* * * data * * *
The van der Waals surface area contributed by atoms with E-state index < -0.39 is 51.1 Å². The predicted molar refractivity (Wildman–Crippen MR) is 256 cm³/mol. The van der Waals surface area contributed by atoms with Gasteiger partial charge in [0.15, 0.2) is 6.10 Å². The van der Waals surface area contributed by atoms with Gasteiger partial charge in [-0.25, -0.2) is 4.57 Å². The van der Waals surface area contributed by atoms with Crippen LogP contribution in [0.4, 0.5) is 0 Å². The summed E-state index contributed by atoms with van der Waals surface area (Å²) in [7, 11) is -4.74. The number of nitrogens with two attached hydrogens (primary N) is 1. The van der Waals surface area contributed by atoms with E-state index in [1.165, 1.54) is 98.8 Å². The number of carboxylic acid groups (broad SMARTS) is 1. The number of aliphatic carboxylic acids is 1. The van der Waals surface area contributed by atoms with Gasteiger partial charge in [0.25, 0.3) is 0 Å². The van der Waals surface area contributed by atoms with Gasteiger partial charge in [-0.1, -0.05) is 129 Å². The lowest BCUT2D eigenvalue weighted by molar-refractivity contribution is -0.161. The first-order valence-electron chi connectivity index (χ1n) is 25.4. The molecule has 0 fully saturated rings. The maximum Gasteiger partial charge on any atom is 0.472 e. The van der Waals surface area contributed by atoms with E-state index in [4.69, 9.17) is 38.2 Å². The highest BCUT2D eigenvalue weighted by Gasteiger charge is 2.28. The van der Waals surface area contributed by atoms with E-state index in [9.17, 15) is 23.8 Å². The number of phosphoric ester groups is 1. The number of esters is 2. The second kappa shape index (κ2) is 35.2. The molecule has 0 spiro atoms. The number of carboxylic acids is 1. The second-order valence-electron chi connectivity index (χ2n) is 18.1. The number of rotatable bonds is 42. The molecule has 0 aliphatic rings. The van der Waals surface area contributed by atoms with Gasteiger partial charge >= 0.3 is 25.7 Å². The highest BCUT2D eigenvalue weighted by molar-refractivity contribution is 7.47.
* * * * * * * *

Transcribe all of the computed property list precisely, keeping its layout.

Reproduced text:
The van der Waals surface area contributed by atoms with E-state index < -0.39 is 51.1 Å². The predicted molar refractivity (Wildman–Crippen MR) is 256 cm³/mol. The van der Waals surface area contributed by atoms with Gasteiger partial charge in [0.15, 0.2) is 6.10 Å². The van der Waals surface area contributed by atoms with Gasteiger partial charge in [-0.25, -0.2) is 4.57 Å². The van der Waals surface area contributed by atoms with Crippen LogP contribution in [0.4, 0.5) is 0 Å². The summed E-state index contributed by atoms with van der Waals surface area (Å²) in [7, 11) is -4.74. The number of nitrogens with two attached hydrogens (primary N) is 1. The van der Waals surface area contributed by atoms with E-state index in [1.165, 1.54) is 98.8 Å². The number of carboxylic acid groups (broad SMARTS) is 1. The number of aliphatic carboxylic acids is 1. The van der Waals surface area contributed by atoms with Gasteiger partial charge in [0.25, 0.3) is 0 Å². The van der Waals surface area contributed by atoms with Gasteiger partial charge in [-0.1, -0.05) is 129 Å². The lowest BCUT2D eigenvalue weighted by molar-refractivity contribution is -0.161. The first-order valence-electron chi connectivity index (χ1n) is 25.4. The molecule has 0 fully saturated rings. The maximum Gasteiger partial charge on any atom is 0.472 e. The van der Waals surface area contributed by atoms with E-state index in [4.69, 9.17) is 38.2 Å². The highest BCUT2D eigenvalue weighted by Gasteiger charge is 2.28. The van der Waals surface area contributed by atoms with E-state index in [9.17, 15) is 23.8 Å². The number of phosphoric ester groups is 1. The number of esters is 2. The second kappa shape index (κ2) is 35.2. The molecule has 0 spiro atoms. The number of carboxylic acids is 1. The second-order valence-electron chi connectivity index (χ2n) is 18.1. The number of rotatable bonds is 42. The molecule has 0 aliphatic rings. The van der Waals surface area contributed by atoms with Gasteiger partial charge >= 0.3 is 25.7 Å². The highest BCUT2D eigenvalue weighted by molar-refractivity contribution is 7.47.